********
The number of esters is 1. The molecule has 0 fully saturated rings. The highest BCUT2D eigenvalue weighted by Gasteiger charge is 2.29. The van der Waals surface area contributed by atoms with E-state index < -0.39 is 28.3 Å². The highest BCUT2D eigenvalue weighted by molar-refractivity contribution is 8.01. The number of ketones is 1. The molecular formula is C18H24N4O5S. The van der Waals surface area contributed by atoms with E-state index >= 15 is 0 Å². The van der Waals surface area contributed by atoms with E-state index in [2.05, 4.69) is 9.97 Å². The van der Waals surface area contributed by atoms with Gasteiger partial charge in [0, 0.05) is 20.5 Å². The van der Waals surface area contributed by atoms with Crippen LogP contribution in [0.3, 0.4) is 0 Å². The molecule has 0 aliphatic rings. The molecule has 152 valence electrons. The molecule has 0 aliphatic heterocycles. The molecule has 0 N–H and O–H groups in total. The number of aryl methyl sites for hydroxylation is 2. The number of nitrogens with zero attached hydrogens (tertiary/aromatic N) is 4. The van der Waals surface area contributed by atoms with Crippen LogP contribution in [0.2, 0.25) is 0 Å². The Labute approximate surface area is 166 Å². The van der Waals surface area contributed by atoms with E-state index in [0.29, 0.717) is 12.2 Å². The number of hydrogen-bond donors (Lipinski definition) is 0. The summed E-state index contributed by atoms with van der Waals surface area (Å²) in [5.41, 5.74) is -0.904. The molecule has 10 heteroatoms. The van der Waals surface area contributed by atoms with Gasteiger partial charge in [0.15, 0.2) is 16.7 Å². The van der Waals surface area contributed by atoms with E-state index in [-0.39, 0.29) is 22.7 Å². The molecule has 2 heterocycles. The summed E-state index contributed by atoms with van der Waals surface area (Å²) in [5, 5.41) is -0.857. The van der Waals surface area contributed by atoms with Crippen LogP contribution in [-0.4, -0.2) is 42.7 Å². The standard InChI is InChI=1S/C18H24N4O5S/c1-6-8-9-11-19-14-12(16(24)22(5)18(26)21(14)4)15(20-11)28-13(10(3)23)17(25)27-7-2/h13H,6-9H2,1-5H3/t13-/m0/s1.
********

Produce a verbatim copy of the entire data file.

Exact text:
The number of esters is 1. The molecule has 0 fully saturated rings. The highest BCUT2D eigenvalue weighted by Gasteiger charge is 2.29. The van der Waals surface area contributed by atoms with E-state index < -0.39 is 28.3 Å². The highest BCUT2D eigenvalue weighted by molar-refractivity contribution is 8.01. The number of ketones is 1. The molecular formula is C18H24N4O5S. The van der Waals surface area contributed by atoms with E-state index >= 15 is 0 Å². The van der Waals surface area contributed by atoms with E-state index in [2.05, 4.69) is 9.97 Å². The van der Waals surface area contributed by atoms with Gasteiger partial charge in [0, 0.05) is 20.5 Å². The van der Waals surface area contributed by atoms with Crippen LogP contribution in [0.3, 0.4) is 0 Å². The molecule has 0 aliphatic rings. The molecule has 152 valence electrons. The molecule has 0 aliphatic heterocycles. The molecule has 0 N–H and O–H groups in total. The number of aryl methyl sites for hydroxylation is 2. The number of nitrogens with zero attached hydrogens (tertiary/aromatic N) is 4. The van der Waals surface area contributed by atoms with Crippen LogP contribution in [0.2, 0.25) is 0 Å². The Labute approximate surface area is 166 Å². The van der Waals surface area contributed by atoms with E-state index in [0.29, 0.717) is 12.2 Å². The number of hydrogen-bond donors (Lipinski definition) is 0. The summed E-state index contributed by atoms with van der Waals surface area (Å²) in [5.41, 5.74) is -0.904. The molecule has 10 heteroatoms. The van der Waals surface area contributed by atoms with Gasteiger partial charge in [0.15, 0.2) is 16.7 Å². The van der Waals surface area contributed by atoms with E-state index in [-0.39, 0.29) is 22.7 Å². The molecule has 2 heterocycles. The summed E-state index contributed by atoms with van der Waals surface area (Å²) in [5, 5.41) is -0.857. The van der Waals surface area contributed by atoms with Crippen LogP contribution in [-0.4, -0.2) is 42.7 Å². The standard InChI is InChI=1S/C18H24N4O5S/c1-6-8-9-11-19-14-12(16(24)22(5)18(26)21(14)4)15(20-11)28-13(10(3)23)17(25)27-7-2/h13H,6-9H2,1-5H3/t13-/m0/s1.